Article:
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Illustration: Shoshana Gordon/Axios

The Biden administration is quietly pressuring India to restart vaccine exports with plans to offer a higher-profile role for Prime Minister Narendra Modi at an upcoming COVID-19 global summit in New York if he agrees to release vaccines soon, sources with direct knowledge of the high-level discussions told Axios.

Why it matters: India is the world's biggest vaccine maker. In March, Modi halted exports of the AstraZeneca vaccine — one of the cheapest on the market — because the virus was ravaging his own population.

  • Convincing Modi to renew his vaccine supply to the world — through the global vaccination organization COVAX — is an important part of the Biden administration's strategy to mitigate the international spread of the virus.
  • Vaccinating as much of the developing world, as quickly as possible, is in America's vital interest, because the uncontrolled spread of the virus inevitably produces more dangerous variants.

An administration official acknowledged discussing vaccine exports but denied they're tied to Modi's upcoming participation.

  • "We have regularly been communicating with [the] government of India in bilateral and multilateral channels to discuss vaccine supply and inquire about timeline for exports, and these conversations are not tied to a specific summit or engagement," the U.S. official said on the condition of anonymity.

The backstory: The U.S. itself effectively banned its own vaccine exports for months until it had enough supply for all Americans. It's also reserved hundreds of millions of doses for boosters, complicating its position as a proponent of dose-sharing.

  • Modi's government faced internal criticism for allowing millions of doses to be exported before the emergence of a second wave it failed to anticipate.
  • Now, six months later, more than half of India's eligible population has received at least one shot, according to official data, making it more palatable to resume exports.

Behind the lines: Biden officials understand vaccine diplomacy is a delicate subject with the Indians. In internal meetings, high-ranking Biden officials decided to take a soft approach to Modi.

  • Biden plans to host a COVID-19 summit on the sidelines of the United Nations General Assembly meetings next week, with Surgeon General Vivek Murthy hinting the president will make some new announcements ahead of the summit.
  • Biden aides decided against trying to strong-arm Modi by conditioning his participation on his willingness to release vaccines to COVAX. He'll be welcomed regardless of his decision, according to one of the sources.
  • Modi also has been invited to a White House summit on Sept. 24 along with the leaders of Japan and Australia.

The big picture: COVAX, the UN-backed program aimed at addressing coronavirus vaccine inequality, has struggled to reach its goals.

  • Last week, it announced it expected to have only 1.425 billion doses available at the end of this year, down from the 1.9 billion the organization expected it would have in an estimate provided in June.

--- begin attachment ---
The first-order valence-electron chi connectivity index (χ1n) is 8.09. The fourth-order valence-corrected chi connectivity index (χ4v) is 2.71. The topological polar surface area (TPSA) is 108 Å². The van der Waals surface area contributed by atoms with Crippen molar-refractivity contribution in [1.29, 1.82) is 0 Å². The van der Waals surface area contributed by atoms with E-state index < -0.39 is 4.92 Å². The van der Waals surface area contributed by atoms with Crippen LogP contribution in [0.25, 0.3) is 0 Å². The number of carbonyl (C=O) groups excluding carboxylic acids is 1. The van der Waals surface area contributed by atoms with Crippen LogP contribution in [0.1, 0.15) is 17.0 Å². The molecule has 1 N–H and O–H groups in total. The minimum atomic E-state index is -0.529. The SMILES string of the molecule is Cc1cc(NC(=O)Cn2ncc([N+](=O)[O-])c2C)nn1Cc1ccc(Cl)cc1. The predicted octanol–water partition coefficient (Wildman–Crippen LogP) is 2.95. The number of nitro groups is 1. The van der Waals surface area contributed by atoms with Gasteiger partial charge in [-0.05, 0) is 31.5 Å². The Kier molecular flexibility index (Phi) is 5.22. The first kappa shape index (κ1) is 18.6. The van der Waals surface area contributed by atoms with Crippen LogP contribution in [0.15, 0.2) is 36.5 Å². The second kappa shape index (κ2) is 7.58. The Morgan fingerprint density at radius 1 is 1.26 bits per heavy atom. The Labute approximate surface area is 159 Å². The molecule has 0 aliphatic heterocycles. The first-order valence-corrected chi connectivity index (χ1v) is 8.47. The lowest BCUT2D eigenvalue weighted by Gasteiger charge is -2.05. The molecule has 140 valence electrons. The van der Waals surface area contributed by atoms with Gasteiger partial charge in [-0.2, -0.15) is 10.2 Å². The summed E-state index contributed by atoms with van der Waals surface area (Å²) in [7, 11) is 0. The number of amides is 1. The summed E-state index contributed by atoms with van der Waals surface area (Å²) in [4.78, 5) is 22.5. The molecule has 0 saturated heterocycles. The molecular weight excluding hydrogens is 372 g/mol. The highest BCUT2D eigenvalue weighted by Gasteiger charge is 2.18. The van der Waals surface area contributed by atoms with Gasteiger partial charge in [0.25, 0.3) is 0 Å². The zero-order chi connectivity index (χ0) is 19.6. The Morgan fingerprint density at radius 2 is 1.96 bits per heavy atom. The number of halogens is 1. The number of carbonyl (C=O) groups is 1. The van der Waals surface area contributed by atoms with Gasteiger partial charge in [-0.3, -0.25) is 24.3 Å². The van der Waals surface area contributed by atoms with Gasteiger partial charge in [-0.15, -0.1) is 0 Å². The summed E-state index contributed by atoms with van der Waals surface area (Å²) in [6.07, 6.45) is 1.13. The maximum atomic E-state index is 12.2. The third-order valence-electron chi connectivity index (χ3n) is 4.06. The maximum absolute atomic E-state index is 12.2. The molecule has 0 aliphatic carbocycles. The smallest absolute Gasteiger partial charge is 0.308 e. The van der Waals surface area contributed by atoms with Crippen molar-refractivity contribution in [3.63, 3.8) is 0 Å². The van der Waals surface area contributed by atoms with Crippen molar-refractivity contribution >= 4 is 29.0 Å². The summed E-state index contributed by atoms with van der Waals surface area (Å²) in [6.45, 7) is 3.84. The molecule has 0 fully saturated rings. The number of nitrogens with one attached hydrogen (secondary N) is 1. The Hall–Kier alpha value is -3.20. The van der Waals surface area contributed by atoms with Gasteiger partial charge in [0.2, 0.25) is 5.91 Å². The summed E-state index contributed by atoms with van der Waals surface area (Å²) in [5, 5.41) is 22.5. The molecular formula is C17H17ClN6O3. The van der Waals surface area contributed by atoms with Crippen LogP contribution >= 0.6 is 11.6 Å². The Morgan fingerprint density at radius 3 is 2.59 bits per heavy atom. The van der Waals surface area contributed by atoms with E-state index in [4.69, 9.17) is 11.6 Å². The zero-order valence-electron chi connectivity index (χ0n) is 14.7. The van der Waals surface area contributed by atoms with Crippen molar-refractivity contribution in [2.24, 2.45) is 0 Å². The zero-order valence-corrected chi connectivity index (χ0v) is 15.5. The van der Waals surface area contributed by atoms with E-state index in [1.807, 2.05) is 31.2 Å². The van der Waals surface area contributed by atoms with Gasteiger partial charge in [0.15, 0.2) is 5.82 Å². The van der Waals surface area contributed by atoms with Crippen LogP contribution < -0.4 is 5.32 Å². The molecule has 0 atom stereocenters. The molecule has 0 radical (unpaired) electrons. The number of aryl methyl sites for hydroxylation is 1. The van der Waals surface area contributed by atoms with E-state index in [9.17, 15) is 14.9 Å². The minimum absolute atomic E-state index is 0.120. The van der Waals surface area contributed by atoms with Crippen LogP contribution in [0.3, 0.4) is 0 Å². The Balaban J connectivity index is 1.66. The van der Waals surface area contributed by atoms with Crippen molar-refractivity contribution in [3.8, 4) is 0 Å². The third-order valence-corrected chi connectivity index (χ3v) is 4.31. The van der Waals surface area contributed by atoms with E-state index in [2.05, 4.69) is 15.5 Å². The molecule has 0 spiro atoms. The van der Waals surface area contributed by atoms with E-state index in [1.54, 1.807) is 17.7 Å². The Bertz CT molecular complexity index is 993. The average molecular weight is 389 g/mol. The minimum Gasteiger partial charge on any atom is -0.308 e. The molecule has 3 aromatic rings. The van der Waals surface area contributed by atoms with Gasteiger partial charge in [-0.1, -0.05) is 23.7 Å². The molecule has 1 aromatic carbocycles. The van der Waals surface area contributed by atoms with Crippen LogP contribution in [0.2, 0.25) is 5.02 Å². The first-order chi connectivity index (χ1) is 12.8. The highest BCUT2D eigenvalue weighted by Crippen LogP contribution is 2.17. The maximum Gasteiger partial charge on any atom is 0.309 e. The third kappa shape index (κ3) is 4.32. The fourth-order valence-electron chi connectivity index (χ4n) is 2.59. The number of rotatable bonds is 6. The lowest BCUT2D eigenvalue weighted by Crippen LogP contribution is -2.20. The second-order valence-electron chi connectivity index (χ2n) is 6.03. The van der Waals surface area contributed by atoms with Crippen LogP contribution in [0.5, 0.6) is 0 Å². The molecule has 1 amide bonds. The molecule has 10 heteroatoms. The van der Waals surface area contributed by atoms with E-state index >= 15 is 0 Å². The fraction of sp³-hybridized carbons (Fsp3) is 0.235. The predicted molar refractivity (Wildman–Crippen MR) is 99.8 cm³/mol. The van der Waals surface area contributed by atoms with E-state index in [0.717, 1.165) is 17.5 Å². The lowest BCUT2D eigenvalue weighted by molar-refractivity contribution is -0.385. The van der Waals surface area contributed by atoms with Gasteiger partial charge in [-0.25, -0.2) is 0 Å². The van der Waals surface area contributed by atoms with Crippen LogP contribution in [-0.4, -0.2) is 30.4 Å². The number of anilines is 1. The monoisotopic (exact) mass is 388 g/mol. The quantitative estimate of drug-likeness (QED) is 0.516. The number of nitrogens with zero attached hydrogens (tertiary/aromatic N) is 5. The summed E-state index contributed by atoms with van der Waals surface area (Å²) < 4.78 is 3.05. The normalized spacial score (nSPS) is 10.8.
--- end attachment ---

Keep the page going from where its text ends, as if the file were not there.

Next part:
• The World Health Organization (WHO) has been critical of wealthier nations like the United States for prioritizing booster shots ahead of increasing initial donations for residents in lower-income nations.
  • The United States has already donated 140 million doses and pledged to purchase 500 million doses from Pfizer for COVAX distribution, a White House official said.

Go deeper: Officials want countries participating in the summit to pledge that COVAX should be the main vehicle to distribute vaccines.

  • Despite its failure to fully cooperate in the international investigations into the origins of COVID-19, China is being invited, the sources said.
  • Officials also plan to invite Russia, which has largely abstained from the COVAX initiative.
  • Team Biden's goal is to convince wealthier countries to donate — and not sell — any surplus supplies.

Go deeper

Oct 23, 2021 - Health

Benefits of COVID vaccine for children outweigh risks, FDA says

A nurse gives a girl a dose of the Pfizer vaccine at a COVID-19 vaccine clinic at Lyman High School in Longwood on the day before classes begin for the 2021-22 school year. Photo: Paul Hennessy/SOPA Images/LightRocket via Getty Images

Food and Drug Administration regulators said Friday that the benefits of the Pfizer-BioNTech vaccine for children far outweigh the risks for children ages 5 to 11.

Why it matters: The announcement could add momentum to the FDA's authorization of doses for children on an emergency basis, which could happen as early as next week, according to the New York Times.

Oct 22, 2021 - Health

Illinois mandates daycare workers to receive COVID vaccine or weekly testing

Illinois Gov. J.B. Pritzker speaks during a round table discussion with high school students in October 2018. Photo: Joshua Lott/Getty Images

Illinois Gov. J.B. Pritzker (D) announced Friday that all daycare workers in the state will be required to receive the COVID-19 vaccine or or submit to weekly testing.

Driving the news: Pritzker said he was issuing the requirement to protect "babies, toddlers, and young children not yet eligible for the vaccine."

Felix Salmon, author of Capital
1 hour ago - Technology

Facebook's scandals have been great for shareholders

Expand chart
Data: YCharts; Chart: Axios

Facebook has been embroiled in scandal for the past five years, and while the specific allegations change over time, a central theme is constant. Given the choice between commercial and moral imperatives, Facebook always seems to choose the option that is best for the share price.

Why it matters: Facebook's stock chart supports that narrative. Since the 2016 scandals alleging that the social network was infiltrated by foreign actors trying to influence the outcome of democratic elections, Facebook's revenues — and its stock — have been soaring.